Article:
Maxi Dress Week–and a Grouping PSA

In Tina’s post tomorrow, she’ll share some interesting prints and lines that are flattering to busty women in a maxi dress, so I thought I’d share my own recent find on this subject. Also, look for my review of the Bolero Beachwear maxi dress on Wednesday–it just arrived this afternoon and I don’t think I’ll be taking it off for the rest of the summer!

You know why the Style & Co. sleeveless striped maxi dress in front caught my eye, don’t you?

neckline boob sleeveless striped maxi

Here’s a hint.

hint neckline boob sleeveless striped maxi

Yes, it has bra-friendly straps and a nice scoop neck, but the grouping of the stripes makes this an especially big bust friendly maxi.

So you can see why the photo below also caught my eye.

waistline boob striped maxi

A better bra would help, too, but it’s the effect of the bright pink stripe above her breasts that caught my attention.

Busty women can wear any stripes they want any way they want! But if your goal is to look lifted, avoid allowing the stripes to group your boobs with your waistline.



Corporate Curves Report: Jet Lag Recovery & Midsummer

Hey, all! Darlene already posted a reason for my absence. After two weeks in the USA and a red eye flight from New York to Helsinki, I’m finally back home. I still wanted to pop by and wish everyone a great midsummer weekend and ask out of curiosity how many celebrate Midsummer and if you do, what are your traditions? We burn bonfires at night on Midsummer’s Eve, and the old tales say that if one rolls around naked on a misty field at dawn, you will then have luck in finding your spouse–there are plenty of marriage luck traditions related to Midsummer.


This year the nightless night celebration will be spent in great summer weather, too. They’re promising 80 degrees.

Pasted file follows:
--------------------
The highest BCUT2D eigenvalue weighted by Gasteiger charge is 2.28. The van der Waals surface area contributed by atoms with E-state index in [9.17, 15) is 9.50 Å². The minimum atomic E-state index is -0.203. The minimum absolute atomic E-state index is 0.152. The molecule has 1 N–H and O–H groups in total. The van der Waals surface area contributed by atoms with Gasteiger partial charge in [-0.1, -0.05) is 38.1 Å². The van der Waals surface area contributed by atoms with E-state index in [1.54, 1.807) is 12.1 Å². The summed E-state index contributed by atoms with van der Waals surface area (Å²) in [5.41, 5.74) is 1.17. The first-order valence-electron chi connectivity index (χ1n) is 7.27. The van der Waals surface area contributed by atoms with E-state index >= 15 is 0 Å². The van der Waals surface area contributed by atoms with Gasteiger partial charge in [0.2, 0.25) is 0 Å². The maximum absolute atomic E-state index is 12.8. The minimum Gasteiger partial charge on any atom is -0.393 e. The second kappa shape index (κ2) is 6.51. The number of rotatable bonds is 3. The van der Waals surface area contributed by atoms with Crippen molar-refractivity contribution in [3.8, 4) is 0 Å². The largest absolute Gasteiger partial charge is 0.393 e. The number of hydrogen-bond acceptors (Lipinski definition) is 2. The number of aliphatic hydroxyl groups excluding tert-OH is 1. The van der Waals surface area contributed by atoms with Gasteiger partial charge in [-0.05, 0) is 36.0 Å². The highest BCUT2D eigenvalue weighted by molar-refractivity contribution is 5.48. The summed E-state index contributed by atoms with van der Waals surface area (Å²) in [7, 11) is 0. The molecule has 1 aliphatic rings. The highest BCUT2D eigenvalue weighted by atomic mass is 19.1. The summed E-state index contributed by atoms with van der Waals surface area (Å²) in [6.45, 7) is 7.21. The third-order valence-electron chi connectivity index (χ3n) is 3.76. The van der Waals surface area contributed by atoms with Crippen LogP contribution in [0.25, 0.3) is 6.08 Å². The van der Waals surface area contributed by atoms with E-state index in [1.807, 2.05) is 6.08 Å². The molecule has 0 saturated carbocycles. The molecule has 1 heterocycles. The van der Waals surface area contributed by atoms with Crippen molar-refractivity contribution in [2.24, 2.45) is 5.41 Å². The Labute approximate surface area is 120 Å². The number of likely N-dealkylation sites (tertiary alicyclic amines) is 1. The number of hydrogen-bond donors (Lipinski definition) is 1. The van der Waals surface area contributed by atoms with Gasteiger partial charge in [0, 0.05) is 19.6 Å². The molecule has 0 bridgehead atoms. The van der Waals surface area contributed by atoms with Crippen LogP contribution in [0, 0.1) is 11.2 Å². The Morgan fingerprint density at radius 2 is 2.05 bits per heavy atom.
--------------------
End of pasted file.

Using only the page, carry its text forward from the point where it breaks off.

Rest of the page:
This great new summer dress will get a lot of wear! I was afraid that this sort of a non-fitted dress would look terrible on my frame, but I actually really like it. It also looks surprisingly smart with a navy blazer. Shoes are my super duper comfy Crocs ballerinas.

big bust great stripes

I hope the summer is treating everyone well!

Corporate Curves Report: Patterns to Avoid

In my last weeks post I decided to give anything I like a go at a high street store, even though knew some dresses would look terrible on a bustier bodytype. There you can see a pink / black color block dress which only managed to emphasize my bust and make me look smaller everywhere else…

This inspired me to make a basic list of patters I’ve learned to avoid since they do no favors for the big bosomed ladies general shape. Spring trends are offering a wide selection of patterns this year so we need to be careful what to pick from this trend.

First lets look at the black and white trend. I’m personally a big fan of graphic print and you’ve seen me rock a striped long skirt this year already which to my surprise suited my shape well!

Can just see the effect around the bust area how the stripes will widen and draw extra focus there, also doubt the stripes pointing both ways around the tummy will be forgiving.

Love this dress BUT can see the umph that a bigger than average bust will get from the stripe placement at the top when there’s umph enough naturally.

This pattern is purely designed to emphasize the bust. Need I say more :)

Of course there are lovely black and white items for us curvy women too in the spring collections, just not the ones above.  The dresses are all from ASOS.

Color blocking has been around for a while now and I’ve picked out two examples I’ve learned to steer clear from.

If the top was entirely white then this might just so so work but with the black armhole edges – this will just widen the bust and create a so called matronly look which is not the point of this design.

Hourglass silhoutte enhancing design? So you might think, I did before. The problem is how the red block widens all the way to the shoulders and with a big wide bust it creates a very top heavy look which is out of balance.